We're supposed to get a lot of rainfall today and tonight, which means that in all likelyhiid the snow will melt and then all the water will freeze over to make the streets into skating rinks. Fortunately, there isn't anything I particularly need to leave the apartment for today, and possibly tomorrow too, so I'm content to stay comfortable inside while all this happens. I've got plenty of food and drink, and am not likely to run out of essentials suddenly before the horrible weather passes.

    I knocked on wood as soon as I finished typing that, just to be safe.

    Take care, wherever you are, and stay warm and dry!

    Sunday, January 24, 2010

    What I am, and what that means.

    When I first decided to start a simple living blog, I have to admit that even that was a daunting task. Not in the thought of upkeep or content or the like, but because of how dissimilar, in a lot of ways, I am from the majority of other simple living bloggers.

    Most of the blogs I read that espoused a simple and frugal life had two threads that ran through them. They were written by Christians, and they were written by mothers.

    Being neither of those things, I wondered if reaching out for a community was a pointless venture. I don't much care for children (personal issues where that's concerned, and it isn't that I hate them so much as I don't have the patience for them, nor do I understand them) and I have, to be frank, had some bad experiences with people who are vocally Christian. Even the ones that didn't tell me I'm going to hell spent hours trying to convert me rather than accepting me for who I was.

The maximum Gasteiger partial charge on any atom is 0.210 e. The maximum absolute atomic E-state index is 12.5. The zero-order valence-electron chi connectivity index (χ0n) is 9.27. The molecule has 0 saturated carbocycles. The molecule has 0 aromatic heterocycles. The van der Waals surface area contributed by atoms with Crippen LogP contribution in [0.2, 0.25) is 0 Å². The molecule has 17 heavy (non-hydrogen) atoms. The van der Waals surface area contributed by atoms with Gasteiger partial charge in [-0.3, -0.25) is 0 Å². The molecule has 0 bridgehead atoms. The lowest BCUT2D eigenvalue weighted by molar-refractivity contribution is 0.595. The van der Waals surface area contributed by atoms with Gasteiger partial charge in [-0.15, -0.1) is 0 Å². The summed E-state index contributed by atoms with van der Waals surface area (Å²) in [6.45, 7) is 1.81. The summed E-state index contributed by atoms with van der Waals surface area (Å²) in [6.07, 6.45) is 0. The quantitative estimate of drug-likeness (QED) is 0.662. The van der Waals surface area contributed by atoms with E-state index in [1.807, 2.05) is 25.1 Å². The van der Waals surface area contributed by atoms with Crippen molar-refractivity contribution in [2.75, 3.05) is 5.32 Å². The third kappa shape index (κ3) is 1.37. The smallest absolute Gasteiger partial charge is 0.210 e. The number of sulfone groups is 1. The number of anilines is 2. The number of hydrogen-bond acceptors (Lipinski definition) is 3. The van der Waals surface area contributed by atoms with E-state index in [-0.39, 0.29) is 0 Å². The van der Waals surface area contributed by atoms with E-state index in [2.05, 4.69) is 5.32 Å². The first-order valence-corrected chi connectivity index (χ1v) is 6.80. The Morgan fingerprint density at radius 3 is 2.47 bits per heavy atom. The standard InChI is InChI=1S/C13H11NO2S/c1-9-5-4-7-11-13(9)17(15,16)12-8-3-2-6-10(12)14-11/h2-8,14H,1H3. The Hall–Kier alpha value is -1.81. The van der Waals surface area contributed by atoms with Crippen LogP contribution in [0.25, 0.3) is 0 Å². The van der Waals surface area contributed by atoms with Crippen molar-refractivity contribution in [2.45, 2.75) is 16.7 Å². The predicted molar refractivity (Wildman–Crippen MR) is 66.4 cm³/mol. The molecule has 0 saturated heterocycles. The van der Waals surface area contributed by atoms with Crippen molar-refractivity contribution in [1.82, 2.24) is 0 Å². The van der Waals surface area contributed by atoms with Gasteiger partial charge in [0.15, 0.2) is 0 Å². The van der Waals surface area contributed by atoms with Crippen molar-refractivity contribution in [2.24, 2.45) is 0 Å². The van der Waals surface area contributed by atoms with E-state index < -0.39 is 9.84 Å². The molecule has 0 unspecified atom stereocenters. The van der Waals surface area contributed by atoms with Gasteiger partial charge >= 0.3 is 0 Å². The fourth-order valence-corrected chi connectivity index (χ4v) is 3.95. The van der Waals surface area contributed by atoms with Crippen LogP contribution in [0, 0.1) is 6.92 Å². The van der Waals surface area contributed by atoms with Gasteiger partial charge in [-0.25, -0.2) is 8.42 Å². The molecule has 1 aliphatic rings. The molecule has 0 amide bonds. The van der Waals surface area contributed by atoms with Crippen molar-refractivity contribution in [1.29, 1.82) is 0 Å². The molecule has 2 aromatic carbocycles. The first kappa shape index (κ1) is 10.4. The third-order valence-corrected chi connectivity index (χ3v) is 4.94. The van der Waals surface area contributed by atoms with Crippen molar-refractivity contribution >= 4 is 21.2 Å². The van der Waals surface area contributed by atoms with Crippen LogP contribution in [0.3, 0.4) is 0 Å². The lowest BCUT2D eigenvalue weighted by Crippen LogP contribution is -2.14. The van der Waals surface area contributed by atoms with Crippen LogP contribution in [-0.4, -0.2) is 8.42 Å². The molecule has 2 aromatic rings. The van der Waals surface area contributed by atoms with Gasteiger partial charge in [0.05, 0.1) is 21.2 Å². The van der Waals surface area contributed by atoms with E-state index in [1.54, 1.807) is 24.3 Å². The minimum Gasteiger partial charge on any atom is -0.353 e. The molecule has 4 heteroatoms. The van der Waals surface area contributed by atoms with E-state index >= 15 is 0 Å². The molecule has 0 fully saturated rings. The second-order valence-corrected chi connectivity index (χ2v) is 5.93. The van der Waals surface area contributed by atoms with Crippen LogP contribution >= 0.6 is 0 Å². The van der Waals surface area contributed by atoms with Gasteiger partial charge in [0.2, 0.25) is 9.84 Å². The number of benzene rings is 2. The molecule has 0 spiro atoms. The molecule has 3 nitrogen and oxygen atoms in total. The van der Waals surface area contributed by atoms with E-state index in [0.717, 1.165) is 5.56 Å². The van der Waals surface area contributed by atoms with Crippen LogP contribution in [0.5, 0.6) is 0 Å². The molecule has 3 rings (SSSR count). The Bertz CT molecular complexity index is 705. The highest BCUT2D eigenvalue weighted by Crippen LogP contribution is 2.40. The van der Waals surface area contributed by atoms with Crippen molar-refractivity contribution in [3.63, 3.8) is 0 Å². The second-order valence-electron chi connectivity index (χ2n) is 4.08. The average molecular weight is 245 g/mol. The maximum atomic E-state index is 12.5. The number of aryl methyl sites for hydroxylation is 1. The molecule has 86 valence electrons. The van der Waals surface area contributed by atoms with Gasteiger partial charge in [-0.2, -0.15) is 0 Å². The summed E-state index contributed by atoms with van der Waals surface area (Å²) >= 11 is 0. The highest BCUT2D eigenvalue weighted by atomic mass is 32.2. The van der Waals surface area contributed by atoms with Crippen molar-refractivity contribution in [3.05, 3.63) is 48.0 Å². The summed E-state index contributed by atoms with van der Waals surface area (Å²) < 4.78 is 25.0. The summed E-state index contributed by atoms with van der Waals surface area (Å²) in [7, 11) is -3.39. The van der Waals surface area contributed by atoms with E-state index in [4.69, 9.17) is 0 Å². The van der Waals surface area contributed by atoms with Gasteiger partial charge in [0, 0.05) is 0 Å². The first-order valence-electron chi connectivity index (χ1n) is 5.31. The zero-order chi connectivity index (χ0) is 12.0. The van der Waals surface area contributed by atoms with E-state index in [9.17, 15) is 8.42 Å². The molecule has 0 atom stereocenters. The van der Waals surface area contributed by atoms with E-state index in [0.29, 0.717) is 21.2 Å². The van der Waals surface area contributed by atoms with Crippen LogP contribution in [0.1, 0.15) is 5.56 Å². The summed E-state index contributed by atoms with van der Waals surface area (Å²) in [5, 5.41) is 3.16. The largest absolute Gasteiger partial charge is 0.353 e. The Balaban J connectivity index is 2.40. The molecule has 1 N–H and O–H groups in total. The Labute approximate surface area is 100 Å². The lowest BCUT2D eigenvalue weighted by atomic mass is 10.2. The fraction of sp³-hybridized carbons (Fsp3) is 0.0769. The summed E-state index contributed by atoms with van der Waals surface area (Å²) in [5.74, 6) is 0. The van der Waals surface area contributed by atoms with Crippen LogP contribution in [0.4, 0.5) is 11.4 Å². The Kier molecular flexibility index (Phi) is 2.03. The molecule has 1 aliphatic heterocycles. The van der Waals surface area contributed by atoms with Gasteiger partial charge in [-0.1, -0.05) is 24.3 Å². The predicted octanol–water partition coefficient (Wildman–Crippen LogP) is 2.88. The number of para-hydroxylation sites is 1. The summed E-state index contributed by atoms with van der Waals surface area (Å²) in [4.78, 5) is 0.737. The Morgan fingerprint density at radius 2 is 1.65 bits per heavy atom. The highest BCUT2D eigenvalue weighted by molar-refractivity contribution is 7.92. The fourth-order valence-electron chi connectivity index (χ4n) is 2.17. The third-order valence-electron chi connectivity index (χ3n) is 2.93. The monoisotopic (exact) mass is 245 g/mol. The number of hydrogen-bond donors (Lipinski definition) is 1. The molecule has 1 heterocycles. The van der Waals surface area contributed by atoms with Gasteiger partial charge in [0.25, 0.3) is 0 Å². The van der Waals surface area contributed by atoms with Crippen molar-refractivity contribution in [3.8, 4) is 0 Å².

I am pagan, at the heart of it all. And I tend to live by a simple rule where religion is concerned. "Don't try to force your religion on me and I won't try to force mine on you."

    I call myself a Quakerversalist Pagantarian, which I find fits rather well. The message of silence and simplicity in Quaker beliefs appeals to me, and I was thrilled when I learned that one could be both a Quaker and a pagan, since the Divine speaks to people in many ways. I know in the nod to Universalist Unitarians since they have a nearby church that I enjoy going to when I can get there.